Microservices and Docker containers: Architecture, Patterns and Development guidance

As part of the series of posts announced at this initial blog post (.NET Application Architecture Guidance) that explores each of the architecture areas currently covered by our team, this current blog post focuses on “Microservices and Docker containers: Architecture, Patterns and Development guidance”.

Just as a reminder, the four introductory blog posts of this series will be the following:

The microservices architecture is emerging as an important approach for distributed mission-critical applications. In a microservice-based architecture, the application is built on a collection of services that can be developed, tested, deployed, and versioned independently. In addition, enterprises are increasingly realizing cost savings, solving deployment problems, and improving DevOps and production operations by using containers (Docker engine based as de facto standard).

Microsoft has been releasing container innovations for Windows and Linux by creating products like Azure Container Service and Azure Service Fabric, and by partnering with industry leaders like Docker, Mesosphere, and Kubernetes. These products deliver container solutions that help companies build and deploy applications at cloud speed and scale, whatever their choice of platform or tools…

https://blogs.msdn.microsoft.com/dotnet/2017/08/02/microservices-and-docker-containers-architecture-patterns-and-development-guidance/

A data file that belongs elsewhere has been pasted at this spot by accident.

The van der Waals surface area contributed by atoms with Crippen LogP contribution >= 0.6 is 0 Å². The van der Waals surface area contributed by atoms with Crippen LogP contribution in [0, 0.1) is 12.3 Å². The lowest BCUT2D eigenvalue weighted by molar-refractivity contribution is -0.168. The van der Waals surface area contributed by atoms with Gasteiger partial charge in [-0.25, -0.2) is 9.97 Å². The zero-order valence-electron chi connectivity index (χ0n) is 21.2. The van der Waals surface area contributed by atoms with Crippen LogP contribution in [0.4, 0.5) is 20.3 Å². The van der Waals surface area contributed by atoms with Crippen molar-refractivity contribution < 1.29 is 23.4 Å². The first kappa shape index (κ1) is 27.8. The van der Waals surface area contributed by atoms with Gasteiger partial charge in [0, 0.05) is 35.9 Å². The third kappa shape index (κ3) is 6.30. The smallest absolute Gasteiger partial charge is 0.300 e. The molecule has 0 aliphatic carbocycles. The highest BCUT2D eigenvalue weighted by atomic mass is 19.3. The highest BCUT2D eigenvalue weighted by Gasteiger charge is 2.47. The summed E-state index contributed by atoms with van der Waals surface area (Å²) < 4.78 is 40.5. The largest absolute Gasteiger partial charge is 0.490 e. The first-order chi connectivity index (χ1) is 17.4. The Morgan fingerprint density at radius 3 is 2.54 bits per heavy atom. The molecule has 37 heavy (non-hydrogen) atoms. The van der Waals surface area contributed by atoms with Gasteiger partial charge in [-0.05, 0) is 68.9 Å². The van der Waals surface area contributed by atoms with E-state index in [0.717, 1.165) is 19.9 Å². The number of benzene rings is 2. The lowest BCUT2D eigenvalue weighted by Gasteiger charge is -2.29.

Design Pattern – Adapter

The purpose of the adapter pattern is actually quite simple. It converts one interface to another one, thus making it possible for classes to work together where the interfaces are different.

Real World Example

Because it’s such a common pattern I had to think for a while before coming up with an example.

Say, our application has to export some data in various formats – excel, pdf etc. It would be quite likely that third party libraries for each of the formats have different interfaces. We could of course write a switch statement, but the better solution would be to wrap each of the third party libraries into a class that implements a common interface. Then all we have to do is resolve the wrapper based on the format. Since the wrapper would implement a common interface the task of exporting data become relatively simple

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